Welcome to my place . . . Chicago

‘It costs nothing to ride up to the bar of the John Hancock building, but savouring the sun setting is worth the price of the beer’

Doireann Markham from Ballinlough, Co Roscommon now lives in Chicago. ‘Get thee to Firecakes Donuts for the sugar bump to beat that afternoon slump’

Doireann Markham from Ballinlough, Co Roscommon now lives in Chicago. ‘Get thee to Firecakes Donuts for the sugar bump to beat that afternoon slump’

 

Doireann Markham is from Ballinlough, Co Roscommon. After graduating from UCD, she went to Chicago on the J1 work and travel visa, to experience life in the United States of America first-hand. She’s a content writer in Chicago and blogs about her American life at doireanninamerica.wordpress.com.

Where is the first place you bring visitors?

If the baseball is on, we’ll take in a game because there’s nothing more American than baseball (especially in this sports-mad city). Baseball goes on for ages and the atmosphere is super-relaxed, so while we’re ticking the ‘cultural activity box’, we’re also getting all the catching-up done. Living just blocks from Lake Michigan is the greatest joy of my Chicago life and if there’s no baseball on, we’ll dump the bags in the apartment and hit for the lake with a picnic. When we go downtown, we’ll take in one of Chicago’s walking tours to get our bearings and a sense of Chicago’s history. The Art Institute of Chicago is one of the finest cultural institutes in the world so I like to bring visitors on a whistle-stop tour of the art of the American dream, the Thorne Miniature Rooms (just because) and the trading room of the Chicago Stock Exchange Trading Room which was saved from demolition and reconstructed there in the 1970s.

The top three things here that don’t cost money are. . .

Bringing your own picnic and a bottle of wine to the free orchestral concerts at Millennium Park during the summer. It costs nothing to ride up to the bar at the 96th floor of the John Hancock building, but savouring the sun setting over the lake and the city is undoubtedly worth the price of the beer or the cocktail. A walk by the lake is always free of course, as is getting caught in the spray of the majestic Buckingham Fountain as it shoots water sky-high at one o’clock every day - a welcome respite from the summer heat.

Where would you go for a meal that gives the flavour of Chicago?

For Chicago’s signature deep-dish pizza I’ve yet to come across better than the Chicago Classic at Lou Mantilla’s Pizzeria. For a good run at the day and the experience of eating in an old-time bustling American diner, join the queue for breakfast at Lou Mitchell’s diner near Union Station and try the banana pancakes. Get thee to Firecakes Donuts for the sugar bump to beat that afternoon slump.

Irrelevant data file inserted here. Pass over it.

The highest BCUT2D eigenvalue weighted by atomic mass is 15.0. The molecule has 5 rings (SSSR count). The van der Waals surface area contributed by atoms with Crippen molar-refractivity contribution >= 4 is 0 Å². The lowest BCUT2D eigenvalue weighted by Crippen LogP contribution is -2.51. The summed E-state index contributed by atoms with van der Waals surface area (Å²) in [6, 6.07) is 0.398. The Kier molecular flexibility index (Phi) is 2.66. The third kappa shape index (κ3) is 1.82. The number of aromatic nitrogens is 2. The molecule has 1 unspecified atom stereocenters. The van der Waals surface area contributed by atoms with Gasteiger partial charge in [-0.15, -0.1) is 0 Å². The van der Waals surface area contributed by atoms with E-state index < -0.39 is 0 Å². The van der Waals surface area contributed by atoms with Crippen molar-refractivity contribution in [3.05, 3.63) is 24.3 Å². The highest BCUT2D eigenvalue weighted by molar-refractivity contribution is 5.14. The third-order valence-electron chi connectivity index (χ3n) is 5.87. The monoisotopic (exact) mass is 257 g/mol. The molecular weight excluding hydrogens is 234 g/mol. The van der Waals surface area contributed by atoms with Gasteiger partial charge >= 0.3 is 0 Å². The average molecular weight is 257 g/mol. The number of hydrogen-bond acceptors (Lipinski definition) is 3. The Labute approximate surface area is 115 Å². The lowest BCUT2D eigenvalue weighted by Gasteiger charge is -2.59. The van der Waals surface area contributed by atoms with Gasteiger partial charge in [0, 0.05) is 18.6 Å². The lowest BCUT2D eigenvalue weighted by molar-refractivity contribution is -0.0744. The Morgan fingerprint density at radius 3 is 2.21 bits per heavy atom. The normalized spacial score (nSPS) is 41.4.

Best place to get a sense of Chicago’s history?

Chicago is a city built on industry and commerce, and that story is told in the architecture and design of its rebuilding after the Great Chicago Fire of 1871. An architectural tour - whether it’s the famed boat tour or a walking tour - is a must to learn how this forlorn outpost in the Midwest became a global hub. But it’s easy get caught up in Chicago’s industrial history and for a more rounded view, the Chicago History Museum offers exhibits on day-to-day life in the city, its railroad and labour history and the stories of those who persevered to achieve the freedoms and civil rights automatically granted others.

Keep room in the suitcase for…

There’s so much to be seen, done and experienced in Chicago that the best of shopping intentions can be waylaid by a stunning sunset, a few more minutes by the river, one more hour in any of its world-class museums or last-minute tickets for a show. Capture your experience instead with a print of Barry Butler’s brilliant photography of Chicago’s iconic skyline at sunrise or sunset. Toblerones from the airport will do for everyone at home.

If you’d like to share your little black book of places to visit where you live, please email your answers to the five questions above to abroad@irishtimes.com, including a brief description of what you do there and a photograph of yourself. We’d love to hear from you.

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